Monday, November 19, 2007

Murdoch Media Already Publishing Howard Government Obituaries

Glenn Milne Tells Tony Abbott To Go Home To His Wife

The Australian newspaper today features a number of early obituaries for the Howard government, and in particular, Health Minister Tony Abbott. First this :
Who should the Coalition hold responsible in the event that Labor winds up running every government in the nation, federal, state and territory?

John Howard’s name springs to mind, of course.

He chose to remain prime minister when some of his colleagues, most notably Alexander Downer, thought Peter Costello might have had a better chance of deflating the Kevin Rudd bubble.

Take a step back and consider how the conservatives find themselves just one defeat away from being in opposition in every jurisdiction in the land.

Conservatives will try to convince you that a Labor federal government win this Saturday will be some kind of aberration, a freak event, an act of successful brainwashing by a slick marketing machine. They wish.

Instead, it's culmination of a Labor takeover of the nation, that began with Labor in control of NSW in 1996; then taking Queensland and Tasmania in 1998; Victoria in 1999; West Australia, the ACT and the Northern Territory in 2001 and finally South Australia in 2002.

Australians are not becoming more conservative. They've turned their backs on conservative state governments, and this Saturday they are more than likely to elect a federal Labor government, completing the decade long rejection of Australian conservatives.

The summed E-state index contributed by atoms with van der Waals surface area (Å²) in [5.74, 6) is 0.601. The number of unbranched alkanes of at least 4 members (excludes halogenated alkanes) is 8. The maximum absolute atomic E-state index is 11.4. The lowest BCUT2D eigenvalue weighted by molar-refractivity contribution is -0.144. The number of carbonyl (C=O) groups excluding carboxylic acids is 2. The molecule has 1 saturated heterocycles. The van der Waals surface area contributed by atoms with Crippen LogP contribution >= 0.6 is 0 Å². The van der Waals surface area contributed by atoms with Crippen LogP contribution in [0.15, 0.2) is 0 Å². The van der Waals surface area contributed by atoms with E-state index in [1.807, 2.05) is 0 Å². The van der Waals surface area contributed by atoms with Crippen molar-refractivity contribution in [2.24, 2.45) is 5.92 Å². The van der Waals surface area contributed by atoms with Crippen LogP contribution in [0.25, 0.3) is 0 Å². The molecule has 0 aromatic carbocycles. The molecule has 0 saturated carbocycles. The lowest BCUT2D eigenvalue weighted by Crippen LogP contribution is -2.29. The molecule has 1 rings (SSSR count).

Glenn Milne, who says Tony "Too Raw" Abbott has been a friend for 17 years, mourns the coming loss of Tony "Too Honest" Abbott from the Australian political scene. Abbott's friend says Abbott's friends "should advise him to go (home to his wife)" :
Abbott is a figure of substance, a conviction politician in an era of white noise convergence. But watching Abbott's disintegration you have to ask whether the strength of those convictions was ever viable in an environment where the electorate increasingly likes its politics "lite" in all respects, including when it comes to values.

I count Abbott as a friend. We met in the early 1990s, and there's not a dinner table you'd share with him that wouldn't leave you passing into the later night wrestling with some of the bigger questions of the universe.

In some senses, Abbott is simply too honest and too raw for modern politics...

Tony Abbott has spent the past decade as John Howard's most savage attack dog, shredding the competition for minor indiscretions, cutting loose with grim and vindictive bullying whenever possible and venomously destroying political careers, then reveling in his small victories. Now we're supposed to feel sorry for him?

Milne's generous praise and all but casual dismissal of Abbott's disgusting behaviour during this election campaign, let alone the past ten years, is enough to make you want to reach for a bucket.

But then, if you can't use your national newspaper column to whitewash the grand, insipid failings and genuine nastiness of a friend, what's the point of being a Murdoch media columnist?